“With Observer, not only can I look at QoS Layers 2 and 3 to see that packets are being tagged correctly, but I can also look into the protocol to understand how the application interprets the information”

-Everett McArthur, Enterprise Network Engineer, Texas Tech University Health Sciences Center

To see more, download white paper here

Retrospective Network Analysis from Network Instruments

While network complexity and bandwidth demands continue to increase, applications such as VoIP increase performance requirements. Now more than ever, network administrators require versatile monitoring and analysis tools to quickly troubleshoot business-critical operations and monitor security and compliance. In this environment, Retrospective Network Analysis (RNA) tools that let you go “back in time” to reconstruct a failure or attack can offer distinct advantages over analysis tools that only operate in real time.


Retrospective network analysis (RNA) allows IT professionals to quickly browse backwards through massive amounts of network traffic. RNA allows network engineers to view breaches and anomalies exactly as they happened, within the context of other activity as it occurred on the network, thus sidestepping the often labor intensive step of trying to re-create problems to troubleshoot them. This requires that all network traffic (or some targeted subset) is efficiently captured and stored, in much the same way a convenience store might use a video security system.

The purpose of this paper is to explain how retrospective analysis functions and why it offers a significant time and cost savings over conventional real-time analysis.

State of the Industry

Paradoxically, improved hardware reliability has made the network engineer’s job more complex. Instead of finding and replacing obviously failed hardware, network engineers need to solve more and more intermittent (and subtle) problems. The continuing transformation of enterprise networks into complex webs comprising multiple technologies and topologies, with users from hourly employees to CEOs demanding flawless, department-specific functionality, makes the job of network managers increasingly difficult. Still, IT professionals continue to waste valuable time, energy, and resources gathering information in an attempt to replicate intermittent problems or enforce security and compliance regulations

The Concerns

With these growing demands come new concerns. According to a recent Network Instruments® survey:

  • Nearly 70 percent of IT administrators are concerned about the increased complexity of their networks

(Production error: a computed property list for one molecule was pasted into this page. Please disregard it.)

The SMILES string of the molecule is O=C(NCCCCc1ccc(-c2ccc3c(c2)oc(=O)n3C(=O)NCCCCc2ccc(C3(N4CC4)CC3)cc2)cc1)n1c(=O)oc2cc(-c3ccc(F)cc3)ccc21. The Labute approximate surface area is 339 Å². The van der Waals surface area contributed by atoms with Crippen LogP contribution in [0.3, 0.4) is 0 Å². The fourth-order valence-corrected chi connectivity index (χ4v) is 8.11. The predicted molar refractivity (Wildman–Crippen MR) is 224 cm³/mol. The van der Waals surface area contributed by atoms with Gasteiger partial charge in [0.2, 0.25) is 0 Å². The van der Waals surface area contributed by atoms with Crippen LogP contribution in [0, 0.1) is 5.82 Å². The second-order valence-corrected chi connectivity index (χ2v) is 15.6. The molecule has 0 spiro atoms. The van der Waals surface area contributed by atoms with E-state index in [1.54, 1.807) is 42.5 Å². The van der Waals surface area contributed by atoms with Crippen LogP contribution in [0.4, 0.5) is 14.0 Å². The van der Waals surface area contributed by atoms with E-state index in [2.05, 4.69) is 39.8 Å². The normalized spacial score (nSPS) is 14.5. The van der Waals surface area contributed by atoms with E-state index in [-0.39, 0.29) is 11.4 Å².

• Nearly the same number expressed concern about an increasing volume of network traffic
  • Over half said their most common problem is a lack of information about network problems and their causes
  • 30 percent cited the inability to replicate user problems as a recurring network issue

How It Worksf

RNA acts like a TiVo® for the network, changing the way administrators conduct analysis.

Traditional real-time packet capture and analysis gives network administrators insight into their networks via packet-level protocol decode and analysis. While these tools are certainly useful when managing any mid- to enterprise-level network, using them to provide administrators with enough information to solve subtle or sporadic problems is an arduous task. What’s more, the ability to witness a compliance violation or security breach is limited to those lucky enough to be watching when it happens. RNA acts like a 24/7 surveillance camera —it is far easier to find the culprit using a stored video of the crime rather than just a photograph.

Netowork Instruments Gigastor

Appliances such as GigaStor are capable of storing terabytes of packet-level traffic collected from a variety of full-duplex network topologies, including WAN, LAN, Fibre Channel, wireless, gigabit, and 10 Gigabit (10 GbE). The appliance performs real-time Expert processing at the probe rather than transferring packet captures over the network to the console. The GigaStor has a 64-bit core and can capture up to 12 TB, or offload to a SAN for nearly unlimited storage.

But there is more to RNA than just capturing and storing the traffic. To truly be useful, the tool should make it easy to find the relevant connection or time period as quickly as possible, further improving troubleshooting efficiency. RNA for the enterprise should also provide IT staff with the drill-down detail necessary for isolating problems to particular protocols, applications, servers, and stations. They should be flexible enough to monitor any topology, including LAN, WAN, WLAN, gigabit, 10 GbE, and Fibre Channel. For true network forensic analysis, the ability to reconstruct files, web pages, images, e-mails, and IMs; and compare breaches to Snort rules, is indispensable.

Network Instruments Architecture

Case Study: Implementation

The Midwest healthcare provider decided to implement a series of multi-terabyte GigaStor appliances across their network, in conjunction with several Observer® Expert consoles, from which they hoped to manage VoIP, a wireless network with over one thousand access points, and other network applications.


The benefits of employing an RNA solution are numerous and tangible:

  • Higher network availability
  • Improved ability to conduct business efficiently and effectively
  • Satisfied customers and employees
  • Ability to validate and provide evidence for compliance and security issues streamlines enforcement process